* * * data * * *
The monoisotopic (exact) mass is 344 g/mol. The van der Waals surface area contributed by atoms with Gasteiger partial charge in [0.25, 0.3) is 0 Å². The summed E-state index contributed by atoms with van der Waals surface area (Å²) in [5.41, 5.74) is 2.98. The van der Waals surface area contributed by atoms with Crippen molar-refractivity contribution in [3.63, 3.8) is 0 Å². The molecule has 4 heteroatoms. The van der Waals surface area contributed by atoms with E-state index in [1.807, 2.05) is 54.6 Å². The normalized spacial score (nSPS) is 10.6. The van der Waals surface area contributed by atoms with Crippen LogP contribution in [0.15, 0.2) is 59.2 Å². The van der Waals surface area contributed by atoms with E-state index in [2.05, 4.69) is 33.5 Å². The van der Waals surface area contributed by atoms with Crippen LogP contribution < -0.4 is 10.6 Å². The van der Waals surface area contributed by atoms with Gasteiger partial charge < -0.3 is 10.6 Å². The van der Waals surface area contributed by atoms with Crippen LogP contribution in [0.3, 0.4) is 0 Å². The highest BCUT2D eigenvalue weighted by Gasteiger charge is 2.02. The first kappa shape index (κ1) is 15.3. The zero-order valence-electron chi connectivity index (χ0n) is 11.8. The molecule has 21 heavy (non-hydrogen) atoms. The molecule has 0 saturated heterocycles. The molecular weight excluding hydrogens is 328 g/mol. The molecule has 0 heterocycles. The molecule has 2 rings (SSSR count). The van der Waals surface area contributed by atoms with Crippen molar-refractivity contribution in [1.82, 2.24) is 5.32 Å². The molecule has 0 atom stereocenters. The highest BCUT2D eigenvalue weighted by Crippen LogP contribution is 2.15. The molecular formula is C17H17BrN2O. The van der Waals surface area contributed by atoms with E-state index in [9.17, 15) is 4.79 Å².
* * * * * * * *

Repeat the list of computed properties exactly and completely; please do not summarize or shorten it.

The monoisotopic (exact) mass is 344 g/mol. The van der Waals surface area contributed by atoms with Gasteiger partial charge in [0.25, 0.3) is 0 Å². The summed E-state index contributed by atoms with van der Waals surface area (Å²) in [5.41, 5.74) is 2.98. The van der Waals surface area contributed by atoms with Crippen molar-refractivity contribution in [3.63, 3.8) is 0 Å². The molecule has 4 heteroatoms. The van der Waals surface area contributed by atoms with E-state index in [1.807, 2.05) is 54.6 Å². The normalized spacial score (nSPS) is 10.6. The van der Waals surface area contributed by atoms with Crippen LogP contribution in [0.15, 0.2) is 59.2 Å². The van der Waals surface area contributed by atoms with E-state index in [2.05, 4.69) is 33.5 Å². The van der Waals surface area contributed by atoms with Crippen LogP contribution < -0.4 is 10.6 Å². The van der Waals surface area contributed by atoms with Gasteiger partial charge < -0.3 is 10.6 Å². The van der Waals surface area contributed by atoms with Crippen LogP contribution in [0.3, 0.4) is 0 Å². The highest BCUT2D eigenvalue weighted by Gasteiger charge is 2.02. The first kappa shape index (κ1) is 15.3. The zero-order valence-electron chi connectivity index (χ0n) is 11.8. The molecule has 21 heavy (non-hydrogen) atoms. The molecule has 0 saturated heterocycles. The molecular weight excluding hydrogens is 328 g/mol. The molecule has 0 heterocycles. The molecule has 2 rings (SSSR count). The van der Waals surface area contributed by atoms with Crippen molar-refractivity contribution in [1.82, 2.24) is 5.32 Å². The molecule has 0 atom stereocenters. The highest BCUT2D eigenvalue weighted by Crippen LogP contribution is 2.15. The molecular formula is C17H17BrN2O. The van der Waals surface area contributed by atoms with E-state index in [9.17, 15) is 4.79 Å².